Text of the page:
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ESSAYS & REVIEWS

EXPLORING MUSIC

A Rewarding Voyage

Author

William Zagorski

Publication

The MHS Review 408, VOL. 12, NO.12• 1988

Listen

 

As music lovers, we Americans are, in many ways, a provincial lot. To most of us, the vast and variegated musical land­scape just south of our own border is large­ly uncharted territory. Despite the enor­mous impact of the long-running Broad­way musical Evita--which did so much to conjure up those wonderfully nostalgic days of Juan Peron and his ruthless but charming wife (who to me still bears an un­canny resemblance to Patty LuPone, all historical evidence to the contrary)--we know very little about this vast region spanning, north to south, some 6250 statute miles, and containing well over 389,655,000 persons in an interesting mix of indigenous, Hispanic, Portuguese, and Black cultures.


Who out there can name a composer from this region besides (guitar aficionados need not participate) Carlos Chavez or Heitor Villa-Lobos? Incidentally, on the very day of this writing I've acquired a recording of orchestral music by the Mex­ican composer Silvestre Revueltas (1899-1940), and like the guitar music on this release, it's smashing stuff. Now I can name a third composer.


The largest portion of this recording is dedicated to the Mexican composer Manuel Ponce (1882-1949). Initially trained in Mexico, Ponce embarked upon a European sojourn in 1904 to further his studies at Berlin's Stem Conservatory (the same in­stitution which produced Bruno Walter). Along the way he befriended Paul Dukas and assimilated the sounds of the French Impressionists. Returning to Mexico, he established credentials as a folklorist, teacher, and conductor, but, most impor­tant, also as a composer striving to create a synthesis of popular elements and "learn­ed" technique. His guitar music--all com­posed late in his career during the course of a unique collaborative friendship with Andres Segovia--provides a delightfully satisfying means to judge his success.


His Preludes 1-6 are musical minimalism in the best sense. In these epigrammatic essays (each averaging around a minute in length) all elements are pared down almost to the vanishing point. The slightest melodic twist, harmonic change, or varia­tion in timbre has enormous impact; guitarist Marc Regnier negotiates each subtle move with stunning effect. In best baro­que tradition, each movement is based on a ground-bass figure presented at the onset of the first prelude. What emerges is a sort of "Enigma Variatons" set, with the theme proper appearing only in the very last piece. This "theme" shows itself to have been, all along, a tune of a decidedly popular nature. Of the remaining four Ponce pieces, I defy anyone to tell me (without reading the liner notes) where the transcription process ends and the compos­ing begins.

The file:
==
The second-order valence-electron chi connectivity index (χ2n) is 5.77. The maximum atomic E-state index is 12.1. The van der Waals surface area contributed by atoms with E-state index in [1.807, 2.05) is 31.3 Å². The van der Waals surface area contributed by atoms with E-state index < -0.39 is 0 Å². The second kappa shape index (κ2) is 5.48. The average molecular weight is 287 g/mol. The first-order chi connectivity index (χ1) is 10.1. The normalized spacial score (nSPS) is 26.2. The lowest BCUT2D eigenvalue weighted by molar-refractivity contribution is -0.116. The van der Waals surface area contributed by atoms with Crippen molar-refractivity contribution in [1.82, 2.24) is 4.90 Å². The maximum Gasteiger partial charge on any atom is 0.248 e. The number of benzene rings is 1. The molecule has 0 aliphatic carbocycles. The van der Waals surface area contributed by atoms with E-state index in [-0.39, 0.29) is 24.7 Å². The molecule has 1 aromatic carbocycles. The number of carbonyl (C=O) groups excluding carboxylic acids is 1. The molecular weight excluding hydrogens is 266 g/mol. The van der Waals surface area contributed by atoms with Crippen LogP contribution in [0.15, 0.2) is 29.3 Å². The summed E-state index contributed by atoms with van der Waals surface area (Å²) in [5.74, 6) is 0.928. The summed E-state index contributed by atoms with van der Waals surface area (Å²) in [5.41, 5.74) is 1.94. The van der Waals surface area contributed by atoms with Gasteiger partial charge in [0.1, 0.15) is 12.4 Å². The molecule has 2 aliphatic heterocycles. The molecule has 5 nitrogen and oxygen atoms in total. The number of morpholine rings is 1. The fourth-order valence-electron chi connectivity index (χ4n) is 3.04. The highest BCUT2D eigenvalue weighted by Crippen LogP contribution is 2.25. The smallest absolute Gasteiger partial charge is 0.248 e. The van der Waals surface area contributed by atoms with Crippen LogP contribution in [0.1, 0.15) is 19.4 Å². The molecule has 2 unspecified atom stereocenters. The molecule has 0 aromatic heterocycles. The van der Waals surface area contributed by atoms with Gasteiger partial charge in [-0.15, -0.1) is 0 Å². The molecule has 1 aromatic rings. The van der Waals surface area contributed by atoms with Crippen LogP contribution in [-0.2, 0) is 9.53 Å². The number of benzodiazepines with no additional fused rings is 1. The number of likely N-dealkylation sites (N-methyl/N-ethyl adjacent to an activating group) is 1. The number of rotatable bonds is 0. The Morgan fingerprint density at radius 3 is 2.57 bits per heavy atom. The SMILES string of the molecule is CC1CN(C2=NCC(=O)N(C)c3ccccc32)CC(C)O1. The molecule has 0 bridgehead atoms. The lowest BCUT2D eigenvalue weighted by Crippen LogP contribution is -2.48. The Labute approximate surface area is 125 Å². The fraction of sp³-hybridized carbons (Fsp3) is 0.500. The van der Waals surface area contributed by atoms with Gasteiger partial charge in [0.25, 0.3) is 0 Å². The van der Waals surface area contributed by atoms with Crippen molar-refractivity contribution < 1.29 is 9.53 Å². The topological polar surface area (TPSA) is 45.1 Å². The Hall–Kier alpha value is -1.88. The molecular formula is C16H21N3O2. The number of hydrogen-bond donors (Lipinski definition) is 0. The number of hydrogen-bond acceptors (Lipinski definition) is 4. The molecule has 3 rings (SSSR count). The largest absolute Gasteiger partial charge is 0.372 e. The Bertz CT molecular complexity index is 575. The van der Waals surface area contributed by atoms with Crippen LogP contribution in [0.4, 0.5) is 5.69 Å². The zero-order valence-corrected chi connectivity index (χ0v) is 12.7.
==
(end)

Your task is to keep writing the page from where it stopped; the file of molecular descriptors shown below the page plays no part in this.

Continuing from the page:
Two of the other composers on this release, Joaquin Nin-Culmell (b. 1908), an American of Cuban descent, and the Spanish-born Cuban Julian Orbon (b. 1925), offer us pieces squarely in the Ponce tradition, only with more updated har­monies, and in the case of Orbon, bracing Afro-Cuban rhythms.


Without the Spanish-born Francisco Tarrega (1852-1909), this release probably wouldn't have been possible. When Tarrega took up the study of the guitar in 1862, the instrument was at its nadir. The developing piano, with its overall loudness and its ever increasing dynamic range, was rendering the modest guitar obsolete. Tak­ing the sage advice of his father, Tarrega became a virtuoso pianist as well as guitarist. The turning point came in 1869 when young Tarrega acquired a loud, reso­nant guitar from the luthier Antonio Tor­res. With this instrument in tow, he established himself all over Europe as the "Sarasate of the Guitar." He overcame his lack of repertoire by transcribing establish­ed composers, including Mozart and Beethoven, as well as by composing original pieces. The four compositions on this record evoke the world of Chopin, but in their subtle turns of melody and rhythmic inflections (especially in the two mazurkas) they transform archetypical Polish music into archetypical Spanish music. Through his composition, Tarrega says more about the universality of music than I could possibly with my words.


Guitarist Marc Regnier, his two capable hands firmly but gently on the nerve centers of this music, takes us on a rewar­ding voyage of discovery.